The law of large numbers states that insurance companies:
A)are risk neutral.
B)risk preferences are irrelevant.
C)are risk averse.
D)are risk seekers.

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Multiple Choice

Q 61Q 61

Consider the following prospects, in which w

_{1}_{ }> w_{2}_{ }> w_{3}; a: (1/3, 1/3, 1/3: w_{1}, w_{2}, w_{3}); b: (1/4, 1/2, 1/4: w_{1}, w_{2}, w_{3}); and c: (0, 1, 0: w_{1}, w_{2}, w_{3}). Shelly reports that a is preferred to b, and that c is preferred to a. A)Shelly is risk inclined. B)Shelly is risk averse. C)Shelly is risk neutral. D)Her preferences are inconsistent with expected utility theory.Free

Multiple Choice

Q 62Q 62

A person that is risk neutral will have indifference curves in a state space graph that are
A)linear
B)concave to the origin
C)L - shaped
D)convex to the origin

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Multiple Choice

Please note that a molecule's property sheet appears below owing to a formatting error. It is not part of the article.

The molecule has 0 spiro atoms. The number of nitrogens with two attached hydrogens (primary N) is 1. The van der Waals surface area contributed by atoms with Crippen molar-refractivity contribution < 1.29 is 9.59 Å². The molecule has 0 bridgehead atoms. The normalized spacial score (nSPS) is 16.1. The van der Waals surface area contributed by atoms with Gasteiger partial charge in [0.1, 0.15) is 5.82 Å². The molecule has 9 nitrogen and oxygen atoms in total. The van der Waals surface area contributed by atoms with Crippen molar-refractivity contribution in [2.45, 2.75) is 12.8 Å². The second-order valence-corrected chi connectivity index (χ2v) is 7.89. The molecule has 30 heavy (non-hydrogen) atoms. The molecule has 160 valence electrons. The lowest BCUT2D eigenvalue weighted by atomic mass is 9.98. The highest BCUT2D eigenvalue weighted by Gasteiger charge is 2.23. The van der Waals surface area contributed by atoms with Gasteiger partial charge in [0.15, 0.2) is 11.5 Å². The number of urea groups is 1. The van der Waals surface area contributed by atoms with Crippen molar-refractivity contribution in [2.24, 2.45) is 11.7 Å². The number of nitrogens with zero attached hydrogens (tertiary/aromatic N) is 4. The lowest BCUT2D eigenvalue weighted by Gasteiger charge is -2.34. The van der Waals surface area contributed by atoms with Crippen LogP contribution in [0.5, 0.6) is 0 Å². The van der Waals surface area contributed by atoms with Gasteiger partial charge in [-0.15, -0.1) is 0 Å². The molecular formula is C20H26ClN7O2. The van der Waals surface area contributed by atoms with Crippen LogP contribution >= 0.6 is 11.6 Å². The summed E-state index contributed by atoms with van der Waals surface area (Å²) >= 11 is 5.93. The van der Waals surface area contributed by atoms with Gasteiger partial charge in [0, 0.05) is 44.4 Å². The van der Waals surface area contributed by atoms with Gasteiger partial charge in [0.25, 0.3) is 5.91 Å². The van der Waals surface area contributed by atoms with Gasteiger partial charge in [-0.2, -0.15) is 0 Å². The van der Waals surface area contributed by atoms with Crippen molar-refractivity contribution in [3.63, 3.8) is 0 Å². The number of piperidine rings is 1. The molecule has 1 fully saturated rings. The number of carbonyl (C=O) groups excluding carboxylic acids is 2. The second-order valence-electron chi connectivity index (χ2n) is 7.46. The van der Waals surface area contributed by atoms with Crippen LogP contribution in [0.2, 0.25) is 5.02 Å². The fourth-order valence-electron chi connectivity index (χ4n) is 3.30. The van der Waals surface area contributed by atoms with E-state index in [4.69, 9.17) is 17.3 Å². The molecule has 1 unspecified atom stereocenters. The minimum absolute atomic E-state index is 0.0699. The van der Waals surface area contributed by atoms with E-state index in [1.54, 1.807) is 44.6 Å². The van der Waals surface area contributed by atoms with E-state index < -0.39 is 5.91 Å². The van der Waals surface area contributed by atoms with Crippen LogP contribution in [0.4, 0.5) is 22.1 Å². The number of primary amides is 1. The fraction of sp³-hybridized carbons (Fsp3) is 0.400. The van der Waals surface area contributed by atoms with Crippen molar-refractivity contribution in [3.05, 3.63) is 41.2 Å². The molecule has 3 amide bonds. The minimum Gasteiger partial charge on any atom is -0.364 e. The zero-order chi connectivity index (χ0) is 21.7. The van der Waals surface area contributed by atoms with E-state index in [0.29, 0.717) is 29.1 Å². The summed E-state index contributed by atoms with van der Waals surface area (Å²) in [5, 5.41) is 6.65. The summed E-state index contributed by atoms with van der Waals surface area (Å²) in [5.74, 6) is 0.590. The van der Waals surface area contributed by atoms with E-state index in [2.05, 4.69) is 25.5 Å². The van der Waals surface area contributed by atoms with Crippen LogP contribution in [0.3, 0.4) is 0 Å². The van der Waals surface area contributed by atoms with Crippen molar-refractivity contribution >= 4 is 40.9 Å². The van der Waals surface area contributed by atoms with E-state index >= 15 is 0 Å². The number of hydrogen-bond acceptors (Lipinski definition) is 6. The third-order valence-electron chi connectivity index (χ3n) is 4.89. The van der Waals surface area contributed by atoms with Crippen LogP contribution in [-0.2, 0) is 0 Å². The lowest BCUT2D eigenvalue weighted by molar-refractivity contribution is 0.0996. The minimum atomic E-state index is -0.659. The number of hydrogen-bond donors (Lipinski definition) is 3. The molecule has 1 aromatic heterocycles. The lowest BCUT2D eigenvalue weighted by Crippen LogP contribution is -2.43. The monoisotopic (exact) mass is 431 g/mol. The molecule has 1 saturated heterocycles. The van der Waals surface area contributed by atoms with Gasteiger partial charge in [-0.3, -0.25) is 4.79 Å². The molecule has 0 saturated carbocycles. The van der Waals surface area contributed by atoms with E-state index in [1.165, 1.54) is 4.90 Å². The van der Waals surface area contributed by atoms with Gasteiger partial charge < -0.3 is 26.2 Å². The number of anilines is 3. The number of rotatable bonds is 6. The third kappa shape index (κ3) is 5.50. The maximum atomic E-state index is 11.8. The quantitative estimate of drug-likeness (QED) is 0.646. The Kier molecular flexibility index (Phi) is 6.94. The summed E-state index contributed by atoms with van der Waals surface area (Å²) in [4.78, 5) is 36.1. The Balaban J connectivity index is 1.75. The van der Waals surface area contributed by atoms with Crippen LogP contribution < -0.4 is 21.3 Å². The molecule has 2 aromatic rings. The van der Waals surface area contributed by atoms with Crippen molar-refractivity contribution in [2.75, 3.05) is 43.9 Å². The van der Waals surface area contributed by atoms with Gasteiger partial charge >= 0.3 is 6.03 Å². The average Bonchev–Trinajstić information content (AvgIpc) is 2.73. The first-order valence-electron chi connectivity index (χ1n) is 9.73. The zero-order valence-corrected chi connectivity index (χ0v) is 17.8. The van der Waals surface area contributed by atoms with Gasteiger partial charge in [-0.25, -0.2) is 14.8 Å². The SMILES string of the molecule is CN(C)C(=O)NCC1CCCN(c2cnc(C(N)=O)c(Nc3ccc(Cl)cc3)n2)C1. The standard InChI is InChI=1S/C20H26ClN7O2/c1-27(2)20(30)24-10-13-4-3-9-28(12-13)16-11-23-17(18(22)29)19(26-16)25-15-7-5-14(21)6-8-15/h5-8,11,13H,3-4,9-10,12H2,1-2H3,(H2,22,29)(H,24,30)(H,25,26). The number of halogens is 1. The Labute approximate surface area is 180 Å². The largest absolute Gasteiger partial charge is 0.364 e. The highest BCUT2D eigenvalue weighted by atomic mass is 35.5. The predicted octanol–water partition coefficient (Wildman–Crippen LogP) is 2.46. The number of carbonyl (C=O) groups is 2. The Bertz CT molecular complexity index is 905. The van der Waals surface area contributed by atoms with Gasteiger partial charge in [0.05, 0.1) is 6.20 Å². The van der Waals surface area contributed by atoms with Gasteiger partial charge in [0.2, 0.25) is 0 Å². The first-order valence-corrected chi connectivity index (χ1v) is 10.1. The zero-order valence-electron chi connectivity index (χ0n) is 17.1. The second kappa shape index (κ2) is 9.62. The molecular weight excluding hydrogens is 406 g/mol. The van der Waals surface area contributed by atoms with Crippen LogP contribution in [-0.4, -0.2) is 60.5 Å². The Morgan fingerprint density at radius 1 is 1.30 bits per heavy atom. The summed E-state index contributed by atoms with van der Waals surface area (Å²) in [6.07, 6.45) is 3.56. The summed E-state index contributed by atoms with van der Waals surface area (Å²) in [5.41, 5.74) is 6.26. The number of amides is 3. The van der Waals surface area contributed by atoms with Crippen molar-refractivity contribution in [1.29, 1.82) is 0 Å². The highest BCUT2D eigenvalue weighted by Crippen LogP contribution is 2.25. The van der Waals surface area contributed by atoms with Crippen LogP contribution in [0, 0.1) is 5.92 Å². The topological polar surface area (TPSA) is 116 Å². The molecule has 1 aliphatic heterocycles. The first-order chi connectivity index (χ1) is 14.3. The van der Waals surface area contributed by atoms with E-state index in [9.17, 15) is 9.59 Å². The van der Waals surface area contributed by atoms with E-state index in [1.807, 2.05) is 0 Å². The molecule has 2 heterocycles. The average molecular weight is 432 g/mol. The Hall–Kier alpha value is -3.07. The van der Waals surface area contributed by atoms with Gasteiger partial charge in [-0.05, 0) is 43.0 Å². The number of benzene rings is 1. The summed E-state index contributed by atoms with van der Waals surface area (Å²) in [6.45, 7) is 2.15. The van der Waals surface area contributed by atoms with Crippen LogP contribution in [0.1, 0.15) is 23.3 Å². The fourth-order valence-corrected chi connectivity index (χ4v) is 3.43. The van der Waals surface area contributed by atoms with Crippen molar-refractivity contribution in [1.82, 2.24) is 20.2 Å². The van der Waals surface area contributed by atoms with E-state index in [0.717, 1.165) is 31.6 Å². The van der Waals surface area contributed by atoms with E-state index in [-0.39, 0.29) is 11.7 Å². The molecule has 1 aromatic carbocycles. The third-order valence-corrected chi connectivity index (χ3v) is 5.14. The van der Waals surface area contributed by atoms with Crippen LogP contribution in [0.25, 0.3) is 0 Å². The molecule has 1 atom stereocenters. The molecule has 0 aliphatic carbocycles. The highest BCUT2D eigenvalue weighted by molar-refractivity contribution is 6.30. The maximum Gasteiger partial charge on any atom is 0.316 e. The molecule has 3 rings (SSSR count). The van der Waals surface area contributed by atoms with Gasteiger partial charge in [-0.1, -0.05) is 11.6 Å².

Q 63Q 63

Consumers buy insurance because:
A)it increases their expected utility.
B)it decreases their current cost of living.
C)advertising overestimates the risks they face.
D)sales people will not leave without a deal.

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Multiple Choice

Q 64Q 64

Suppose you are given the following preference information: a: (0, 1, 0: 3000, 2000, 1000)is indifferent to b: (3/4, 0, 1/4: 3000, 2000, 1000). If U(3000)= 1 and U(1000)= 0, what is U(2000)?
A)depends on the specific person involved
B)0.25
C)0.75
D)0.50

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Multiple Choice

Q 65Q 65

Consumers whose marginal utility of wealth diminishes are:
A)risk averse.
B)risk neutral.
C)undecided about their attitude to risk.
D)risk seekers.

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Multiple Choice

Q 66Q 66

Which of the following individuals is likely to purchase insurance?
A)a risk neutral person when the insurance is over priced
B)a risk lover when the insurance is underpriced
C)a risk neutral person when the insurance is fairly priced
D)a risk- averse person when the insurance is fairly priced

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Multiple Choice

Q 67Q 67